“Tiyul-Rihla (“Trip” in Hebrew and Arabic) is a bi-national organization which develops educational opportunities focusing on Palestinian and Israeli historical narratives, cultures, and identities. Our multi-day trips bring mixed groups of Palestinians and Israelis on tours which provide a unique opportunity for participants to learn about each other from each other by exploring the land and the history they share.”  Tiyul-Rihla is a group dedicated to overcoming the educational issues between Palestinians and Israelis.  As we have seen for a while throughout the course of this class, the Israeli narrative of the story of their country has been the dominant narrative.  With the truth being far different from the stories in the history books, a educational organization dedicated to bringing about knowledge and understanding between the two peoples is absolutely vital.  In one of the attached articles from the page entitled “Travelling without political baggage” an Israeli making a trip into the West Bank states, “We can’t solve the conflict or bring peace, but we can help pave the way for people to respect the other’s rights – on both sides of the divide. On the most basic level, encounters like this allow us to realise and understand the right for the other to exist. In turn, on a slightly more nuanced level, it allows each side to respect the sovereignty and legitimacy of the other.”  Legitimacy being one of the biggest issues that we have talked about during this class, there is an extreme need for both sides to be able to find a way to understand each other’s legitimate right to exist.  By organizing trips and tours for people to go on like the one in the aforementioned article, it forces interaction between the two peoples, therefore forcing the legitimacy directly into the open.  Through its educational programs, one sees that knowledge is the ultimate form of power when it comes to breaking down the barriers that exist between these two people.

Right to Enter (RTE) is an Israeli based, grassroots Non-Governmental Organization (NGO) made up of individuals and families (both Israeli and Palestinian) that have been either separated or affected by the physical restrictions of the Israeli/Palestinian conflict. RTE focuses on check points where Israeli authorities deny Palestinians entry/exit to/from Palestinian occupied territory.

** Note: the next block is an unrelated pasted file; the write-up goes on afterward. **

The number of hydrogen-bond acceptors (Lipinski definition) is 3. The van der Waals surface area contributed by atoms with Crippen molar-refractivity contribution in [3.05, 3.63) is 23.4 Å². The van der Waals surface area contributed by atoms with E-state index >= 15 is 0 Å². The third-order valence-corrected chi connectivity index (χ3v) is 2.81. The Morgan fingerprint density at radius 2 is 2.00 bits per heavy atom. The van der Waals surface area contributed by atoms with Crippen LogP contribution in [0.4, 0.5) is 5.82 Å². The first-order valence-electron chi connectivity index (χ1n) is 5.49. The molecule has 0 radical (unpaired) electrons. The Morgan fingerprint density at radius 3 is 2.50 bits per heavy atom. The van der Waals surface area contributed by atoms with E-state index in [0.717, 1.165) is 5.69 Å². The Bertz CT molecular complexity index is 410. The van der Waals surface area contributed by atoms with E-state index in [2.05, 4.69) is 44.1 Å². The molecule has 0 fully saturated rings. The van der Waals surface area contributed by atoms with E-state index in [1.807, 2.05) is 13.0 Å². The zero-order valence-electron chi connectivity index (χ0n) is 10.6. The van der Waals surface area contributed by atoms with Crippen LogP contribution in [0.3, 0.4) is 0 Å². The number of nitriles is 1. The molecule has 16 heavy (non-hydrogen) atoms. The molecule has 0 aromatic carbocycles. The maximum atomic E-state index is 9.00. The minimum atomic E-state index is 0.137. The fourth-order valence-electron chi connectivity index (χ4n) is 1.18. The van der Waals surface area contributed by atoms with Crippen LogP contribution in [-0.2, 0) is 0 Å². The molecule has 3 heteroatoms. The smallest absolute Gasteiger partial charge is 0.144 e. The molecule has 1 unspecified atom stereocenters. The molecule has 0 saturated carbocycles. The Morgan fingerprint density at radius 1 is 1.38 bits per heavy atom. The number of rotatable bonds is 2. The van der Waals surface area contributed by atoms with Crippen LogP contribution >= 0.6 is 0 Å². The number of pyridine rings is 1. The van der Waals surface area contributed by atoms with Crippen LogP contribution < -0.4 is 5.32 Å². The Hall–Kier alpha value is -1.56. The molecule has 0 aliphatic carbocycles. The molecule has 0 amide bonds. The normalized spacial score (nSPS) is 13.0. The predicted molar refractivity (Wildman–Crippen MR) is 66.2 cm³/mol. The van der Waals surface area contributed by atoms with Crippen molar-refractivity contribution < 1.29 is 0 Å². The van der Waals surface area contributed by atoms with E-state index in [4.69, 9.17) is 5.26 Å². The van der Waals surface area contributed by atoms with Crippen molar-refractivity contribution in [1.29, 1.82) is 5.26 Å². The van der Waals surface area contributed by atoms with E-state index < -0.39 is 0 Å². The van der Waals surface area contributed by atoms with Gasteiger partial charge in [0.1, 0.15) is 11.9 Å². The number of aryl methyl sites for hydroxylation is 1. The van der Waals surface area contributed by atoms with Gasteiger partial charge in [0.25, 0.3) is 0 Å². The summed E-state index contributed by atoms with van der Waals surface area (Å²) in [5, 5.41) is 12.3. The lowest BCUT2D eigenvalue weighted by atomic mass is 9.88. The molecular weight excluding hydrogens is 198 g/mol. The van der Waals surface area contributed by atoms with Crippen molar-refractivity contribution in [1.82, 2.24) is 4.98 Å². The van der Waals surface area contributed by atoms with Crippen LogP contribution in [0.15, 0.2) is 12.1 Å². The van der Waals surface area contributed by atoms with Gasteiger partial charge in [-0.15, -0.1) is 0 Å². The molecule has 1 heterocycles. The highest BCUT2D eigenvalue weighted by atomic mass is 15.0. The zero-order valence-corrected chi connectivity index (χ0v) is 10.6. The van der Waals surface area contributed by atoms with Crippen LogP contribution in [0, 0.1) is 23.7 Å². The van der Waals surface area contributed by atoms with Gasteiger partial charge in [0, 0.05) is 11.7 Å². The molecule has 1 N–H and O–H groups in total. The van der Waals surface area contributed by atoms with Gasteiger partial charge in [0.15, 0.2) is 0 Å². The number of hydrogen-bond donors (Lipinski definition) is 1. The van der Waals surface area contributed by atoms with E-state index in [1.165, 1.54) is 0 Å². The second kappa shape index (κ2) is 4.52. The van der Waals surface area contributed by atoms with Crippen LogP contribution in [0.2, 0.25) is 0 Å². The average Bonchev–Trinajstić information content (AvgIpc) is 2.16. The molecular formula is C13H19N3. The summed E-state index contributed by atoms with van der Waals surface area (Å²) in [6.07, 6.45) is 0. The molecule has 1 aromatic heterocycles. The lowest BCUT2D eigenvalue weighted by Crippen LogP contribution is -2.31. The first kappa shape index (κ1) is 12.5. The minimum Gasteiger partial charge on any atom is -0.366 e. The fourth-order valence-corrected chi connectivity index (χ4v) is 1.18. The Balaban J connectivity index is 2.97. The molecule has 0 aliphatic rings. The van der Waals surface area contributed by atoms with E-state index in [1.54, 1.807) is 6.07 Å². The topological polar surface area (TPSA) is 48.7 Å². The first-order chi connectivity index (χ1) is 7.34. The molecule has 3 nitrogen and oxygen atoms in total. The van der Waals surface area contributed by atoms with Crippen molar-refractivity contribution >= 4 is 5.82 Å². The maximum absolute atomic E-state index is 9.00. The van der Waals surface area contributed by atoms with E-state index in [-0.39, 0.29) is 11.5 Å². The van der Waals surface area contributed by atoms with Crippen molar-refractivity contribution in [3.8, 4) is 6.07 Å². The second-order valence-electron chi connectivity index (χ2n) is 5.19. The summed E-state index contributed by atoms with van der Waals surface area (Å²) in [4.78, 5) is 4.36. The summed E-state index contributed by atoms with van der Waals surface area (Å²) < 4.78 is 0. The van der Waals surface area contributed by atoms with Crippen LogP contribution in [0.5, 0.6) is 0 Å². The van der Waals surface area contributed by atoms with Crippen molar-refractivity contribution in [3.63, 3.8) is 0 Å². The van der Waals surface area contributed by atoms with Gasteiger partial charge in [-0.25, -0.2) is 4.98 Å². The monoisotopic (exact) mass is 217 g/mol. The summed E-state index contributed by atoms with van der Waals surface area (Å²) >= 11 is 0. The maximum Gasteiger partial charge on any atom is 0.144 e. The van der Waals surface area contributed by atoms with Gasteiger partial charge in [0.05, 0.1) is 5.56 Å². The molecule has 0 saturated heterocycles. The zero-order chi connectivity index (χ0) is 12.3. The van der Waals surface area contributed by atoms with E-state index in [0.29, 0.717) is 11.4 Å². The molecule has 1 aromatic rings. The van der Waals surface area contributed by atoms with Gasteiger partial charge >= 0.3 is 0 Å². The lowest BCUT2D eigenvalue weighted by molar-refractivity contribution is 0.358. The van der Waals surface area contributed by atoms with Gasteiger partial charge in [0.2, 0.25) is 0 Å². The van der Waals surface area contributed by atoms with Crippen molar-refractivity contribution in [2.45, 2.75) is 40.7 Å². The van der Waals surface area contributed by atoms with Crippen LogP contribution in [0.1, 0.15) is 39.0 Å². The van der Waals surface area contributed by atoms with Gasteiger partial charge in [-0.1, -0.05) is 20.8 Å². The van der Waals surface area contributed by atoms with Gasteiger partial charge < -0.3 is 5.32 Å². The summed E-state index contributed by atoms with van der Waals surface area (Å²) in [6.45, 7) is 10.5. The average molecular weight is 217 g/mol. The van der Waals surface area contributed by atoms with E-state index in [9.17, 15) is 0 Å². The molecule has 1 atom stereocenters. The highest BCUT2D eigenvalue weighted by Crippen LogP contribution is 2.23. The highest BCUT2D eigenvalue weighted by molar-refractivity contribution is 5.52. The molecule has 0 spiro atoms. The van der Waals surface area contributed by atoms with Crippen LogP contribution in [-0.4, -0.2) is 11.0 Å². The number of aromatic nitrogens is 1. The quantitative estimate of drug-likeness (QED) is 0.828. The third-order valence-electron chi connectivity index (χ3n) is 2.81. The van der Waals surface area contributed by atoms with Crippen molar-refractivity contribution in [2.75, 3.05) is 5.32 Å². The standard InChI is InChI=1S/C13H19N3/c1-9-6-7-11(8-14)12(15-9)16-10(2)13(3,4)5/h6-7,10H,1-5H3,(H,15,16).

RTE has focused the majority of their efforts in spreading awareness of physically divided families and villages to the international community, as well as advocating for Palestinians on an individual basis to the national government. RTE’s other goals include:

  • “Contact those still in the country and at risk of being denied re-entry, to advise them what options may be available to them, and to share experience about ways of proactive legal action;
  • Collect information and document cases of entry and reentry denial;
  • Call on the national and international community to protest and take action against this Israeli practice of family separation and denying entry to foreign experts and supporters;
  • Launch an international legal and political campaign to prevent, stop and reverse these Israeli policies and practices;
  • Urge consulates and embassies of affected citizens to formally protest, protect and take action against these Israeli practices;
  • Publicize the issue and disseminate information through national and international media channels.”


RTE is unique in that it also advocates for foreign workers employed in Palestine that are denied the right to re-enter Palestine after briefly exiting the occupied territories. RTE calls on the governments of foreign workers to press the Israeli government to legally and socially promote the right of return to Palestinians and foreign workers. By making the Palestinian right of return issue every countries issue, RTE hopes to work towards a more peaceful relationship between Israel and Palestine.